Calculating Work done by Friction

  • Thread starter reaperkid
  • Start date
  • #1
14
0

Homework Statement



Alrighty, I have most of this set but I'm getting the wrong answer and I'm not sure why.

A block of mass 18.0 kg is sliding down an 6.0 metre long ramp inclined at 56.0 deg. to the horizontal. If the coefficient of kinetic friction between the ramp and the block is 0.48, how much work is done by friction as the block moves from the top to the bottom of the ramp ?

m = 18kg
d = 6 m
Theta = 56 degrees
mu = .48

Homework Equations



W = Fd
F = ma
mu = fk / fn

The Attempt at a Solution



First I calculated work done by gravity. . .
W(g) = Fd = (18)(9.8)(6)(cos 56) = 591.85 J

Then I attempted to calculate the work done by friction. . .
W(f) = (.48*18*9.8*6*sin56) = 421.178 J

I tried that as a negative number as well, since the distance is negative.

So, clearly I'm missing something.

Any help would be greatly appreciated. Thanks!
 

Answers and Replies

  • #2
rl.bhat
Homework Helper
4,433
7
fk = mu*fn
And fn = mg*cos56
 
  • #3
14
0
fk = mu*fn
And fn = mg*cos56
Oh, should I be using cosine then??
 
  • #4
I think your solution seems right. By definition the work done by friction is W = f (dot) d and f = muN = mu mgcos(theta). So W = fdcos(180deg). Its 180 degrees because f and d are in opposite directions. Then like you have it W = - fd = mu d mgcos(theta). It should be negative I think.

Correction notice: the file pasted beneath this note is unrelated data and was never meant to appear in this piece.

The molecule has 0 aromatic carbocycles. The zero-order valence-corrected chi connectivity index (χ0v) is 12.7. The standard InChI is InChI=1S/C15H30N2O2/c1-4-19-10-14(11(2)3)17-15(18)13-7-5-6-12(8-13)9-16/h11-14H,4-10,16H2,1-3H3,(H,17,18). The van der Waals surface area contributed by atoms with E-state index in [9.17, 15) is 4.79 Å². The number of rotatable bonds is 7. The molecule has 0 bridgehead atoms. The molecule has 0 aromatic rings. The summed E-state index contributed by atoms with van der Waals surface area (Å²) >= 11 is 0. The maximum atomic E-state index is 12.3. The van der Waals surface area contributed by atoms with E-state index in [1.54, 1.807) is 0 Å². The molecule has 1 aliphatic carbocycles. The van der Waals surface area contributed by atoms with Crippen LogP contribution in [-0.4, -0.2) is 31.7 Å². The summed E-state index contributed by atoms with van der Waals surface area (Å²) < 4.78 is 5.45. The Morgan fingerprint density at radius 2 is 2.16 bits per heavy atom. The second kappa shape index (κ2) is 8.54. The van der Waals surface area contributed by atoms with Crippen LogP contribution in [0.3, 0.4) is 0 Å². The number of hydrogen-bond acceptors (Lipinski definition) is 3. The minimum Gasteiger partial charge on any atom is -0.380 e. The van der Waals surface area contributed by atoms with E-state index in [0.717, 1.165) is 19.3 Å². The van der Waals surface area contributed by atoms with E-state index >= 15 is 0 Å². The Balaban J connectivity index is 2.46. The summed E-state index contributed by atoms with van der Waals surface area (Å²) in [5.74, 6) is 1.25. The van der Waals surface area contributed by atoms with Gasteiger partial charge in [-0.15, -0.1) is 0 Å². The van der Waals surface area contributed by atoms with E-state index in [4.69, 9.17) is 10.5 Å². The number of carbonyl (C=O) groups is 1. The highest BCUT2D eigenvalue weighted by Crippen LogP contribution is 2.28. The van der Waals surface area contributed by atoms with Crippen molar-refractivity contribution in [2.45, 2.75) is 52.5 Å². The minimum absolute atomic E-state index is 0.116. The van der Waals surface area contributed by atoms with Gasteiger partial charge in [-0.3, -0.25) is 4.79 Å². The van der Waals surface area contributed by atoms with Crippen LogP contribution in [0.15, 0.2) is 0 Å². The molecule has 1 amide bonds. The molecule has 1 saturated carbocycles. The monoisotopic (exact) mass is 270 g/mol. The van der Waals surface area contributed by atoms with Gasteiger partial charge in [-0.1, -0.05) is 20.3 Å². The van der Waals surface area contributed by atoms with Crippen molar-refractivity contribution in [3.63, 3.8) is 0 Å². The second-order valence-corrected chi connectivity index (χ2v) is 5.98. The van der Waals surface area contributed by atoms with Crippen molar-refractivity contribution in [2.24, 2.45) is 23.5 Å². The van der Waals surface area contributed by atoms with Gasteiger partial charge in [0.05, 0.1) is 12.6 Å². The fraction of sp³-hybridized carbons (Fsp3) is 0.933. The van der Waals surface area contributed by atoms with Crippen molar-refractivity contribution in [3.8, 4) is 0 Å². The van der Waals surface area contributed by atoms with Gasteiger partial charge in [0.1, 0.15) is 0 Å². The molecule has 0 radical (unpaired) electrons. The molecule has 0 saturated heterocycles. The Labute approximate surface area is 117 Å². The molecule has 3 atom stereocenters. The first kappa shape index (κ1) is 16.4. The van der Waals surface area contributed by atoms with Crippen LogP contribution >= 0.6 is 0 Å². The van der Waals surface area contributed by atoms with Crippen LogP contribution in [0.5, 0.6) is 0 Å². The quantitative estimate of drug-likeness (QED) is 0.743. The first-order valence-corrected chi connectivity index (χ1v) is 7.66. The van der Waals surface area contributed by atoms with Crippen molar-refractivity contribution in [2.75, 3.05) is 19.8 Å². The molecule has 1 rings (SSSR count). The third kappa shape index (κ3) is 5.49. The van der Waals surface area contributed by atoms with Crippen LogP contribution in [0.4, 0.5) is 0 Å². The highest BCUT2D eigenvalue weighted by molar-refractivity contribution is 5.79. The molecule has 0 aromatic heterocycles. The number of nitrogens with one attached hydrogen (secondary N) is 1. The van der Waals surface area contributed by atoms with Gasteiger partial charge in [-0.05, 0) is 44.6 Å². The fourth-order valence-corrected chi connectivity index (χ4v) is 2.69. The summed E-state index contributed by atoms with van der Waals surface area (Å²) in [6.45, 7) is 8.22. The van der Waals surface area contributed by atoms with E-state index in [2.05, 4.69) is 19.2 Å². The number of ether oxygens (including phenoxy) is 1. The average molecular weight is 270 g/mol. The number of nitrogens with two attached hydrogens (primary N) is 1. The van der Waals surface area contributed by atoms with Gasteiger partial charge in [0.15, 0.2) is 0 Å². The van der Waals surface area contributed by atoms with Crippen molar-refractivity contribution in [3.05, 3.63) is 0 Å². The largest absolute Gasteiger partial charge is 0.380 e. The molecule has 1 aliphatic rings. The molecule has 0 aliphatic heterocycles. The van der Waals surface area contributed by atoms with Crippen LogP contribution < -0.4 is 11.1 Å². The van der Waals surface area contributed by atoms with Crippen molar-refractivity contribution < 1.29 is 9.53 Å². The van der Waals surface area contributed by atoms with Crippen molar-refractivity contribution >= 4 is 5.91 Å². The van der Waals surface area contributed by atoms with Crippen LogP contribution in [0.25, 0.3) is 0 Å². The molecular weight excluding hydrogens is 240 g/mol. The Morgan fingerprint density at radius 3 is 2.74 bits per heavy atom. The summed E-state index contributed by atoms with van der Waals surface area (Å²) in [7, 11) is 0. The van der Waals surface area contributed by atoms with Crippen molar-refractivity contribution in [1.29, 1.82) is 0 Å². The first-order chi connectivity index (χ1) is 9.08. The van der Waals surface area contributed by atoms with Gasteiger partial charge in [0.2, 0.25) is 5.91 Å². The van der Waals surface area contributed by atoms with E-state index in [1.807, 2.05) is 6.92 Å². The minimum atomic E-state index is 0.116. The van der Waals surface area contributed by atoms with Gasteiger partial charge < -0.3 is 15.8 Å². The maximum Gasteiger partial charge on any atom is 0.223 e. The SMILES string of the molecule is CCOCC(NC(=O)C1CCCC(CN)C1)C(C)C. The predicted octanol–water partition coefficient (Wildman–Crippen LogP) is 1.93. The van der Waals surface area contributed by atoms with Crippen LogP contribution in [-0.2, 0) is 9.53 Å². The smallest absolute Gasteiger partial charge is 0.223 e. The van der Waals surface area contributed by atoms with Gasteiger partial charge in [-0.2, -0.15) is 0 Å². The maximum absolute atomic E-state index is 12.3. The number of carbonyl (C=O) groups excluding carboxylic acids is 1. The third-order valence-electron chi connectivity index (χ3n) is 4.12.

The only thing left to check that i can think of is if the work energy theorem is satisfied you can check that Wnet = the change in kinetic energy. I think you can do that by finding the final velocity of the object through kinematics. Wnet = Wg + Wf. If that checks then you can make sure that your answer is correct.

I hope this helps a little or makes it more clear.....
 
Last edited:
  • #5
14
0
I think your solution seems right. By definition the work done by friction is W = f (dot) d and f = muN = mu mgsin(theta). So W = fdcos(180deg). Its 180 degrees because f and d are in opposite directions. Then like you have it W = - fd = mu d mgsin(theta). It should be negative I think.

The only thing left to check that i can think of is if the work energy theorem is satisfied you can check that Wnet = the change in kinetic energy. I think you can do that by finding the final velocity of the object through kinematics. Wnet = Wg + Wf. If that checks then you can make sure that your answer is correct.

I hope this helps a little or makes it more clear.....
Hmm, I don't get it.

Oh, well I just used my last guess. (It's online, we get 5 tries per question to get credit)

Thanks for the responses though!
 

Related Threads on Calculating Work done by Friction

  • Last Post
Replies
3
Views
3K
  • Last Post
Replies
5
Views
6K
  • Last Post
Replies
11
Views
60K
Replies
16
Views
4K
Replies
2
Views
13K
Replies
8
Views
1K
Replies
2
Views
7K
  • Last Post
Replies
3
Views
1K
  • Last Post
Replies
4
Views
1K
  • Last Post
Replies
2
Views
2K
Top